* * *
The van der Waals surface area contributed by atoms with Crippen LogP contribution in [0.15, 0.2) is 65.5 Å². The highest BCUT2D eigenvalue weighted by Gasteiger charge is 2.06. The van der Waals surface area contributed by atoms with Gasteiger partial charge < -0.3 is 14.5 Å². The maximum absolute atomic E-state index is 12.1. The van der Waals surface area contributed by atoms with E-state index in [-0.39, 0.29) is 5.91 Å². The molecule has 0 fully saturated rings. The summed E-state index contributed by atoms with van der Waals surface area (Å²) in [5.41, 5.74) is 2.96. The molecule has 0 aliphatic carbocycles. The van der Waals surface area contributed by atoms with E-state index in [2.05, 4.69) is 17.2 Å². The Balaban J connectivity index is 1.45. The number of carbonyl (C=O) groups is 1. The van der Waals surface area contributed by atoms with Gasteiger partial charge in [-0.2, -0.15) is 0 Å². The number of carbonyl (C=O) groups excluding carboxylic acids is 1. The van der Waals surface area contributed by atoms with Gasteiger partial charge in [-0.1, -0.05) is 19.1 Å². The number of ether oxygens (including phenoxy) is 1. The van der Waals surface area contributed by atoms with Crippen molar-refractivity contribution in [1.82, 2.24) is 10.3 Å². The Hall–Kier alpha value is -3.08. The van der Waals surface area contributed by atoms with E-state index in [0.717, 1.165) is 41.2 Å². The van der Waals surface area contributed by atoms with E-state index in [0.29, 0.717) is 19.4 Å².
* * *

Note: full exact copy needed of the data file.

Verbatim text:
The van der Waals surface area contributed by atoms with Crippen LogP contribution in [0.15, 0.2) is 65.5 Å². The highest BCUT2D eigenvalue weighted by Gasteiger charge is 2.06. The van der Waals surface area contributed by atoms with Gasteiger partial charge < -0.3 is 14.5 Å². The maximum absolute atomic E-state index is 12.1. The van der Waals surface area contributed by atoms with E-state index in [-0.39, 0.29) is 5.91 Å². The molecule has 0 fully saturated rings. The summed E-state index contributed by atoms with van der Waals surface area (Å²) in [5.41, 5.74) is 2.96. The molecule has 0 aliphatic carbocycles. The van der Waals surface area contributed by atoms with E-state index in [2.05, 4.69) is 17.2 Å². The Balaban J connectivity index is 1.45. The number of carbonyl (C=O) groups is 1. The van der Waals surface area contributed by atoms with Gasteiger partial charge in [-0.2, -0.15) is 0 Å². The number of carbonyl (C=O) groups excluding carboxylic acids is 1. The van der Waals surface area contributed by atoms with Gasteiger partial charge in [-0.1, -0.05) is 19.1 Å². The number of ether oxygens (including phenoxy) is 1. The van der Waals surface area contributed by atoms with Crippen molar-refractivity contribution in [1.82, 2.24) is 10.3 Å². The Hall–Kier alpha value is -3.08. The van der Waals surface area contributed by atoms with E-state index in [0.717, 1.165) is 41.2 Å². The van der Waals surface area contributed by atoms with E-state index in [0.29, 0.717) is 19.4 Å².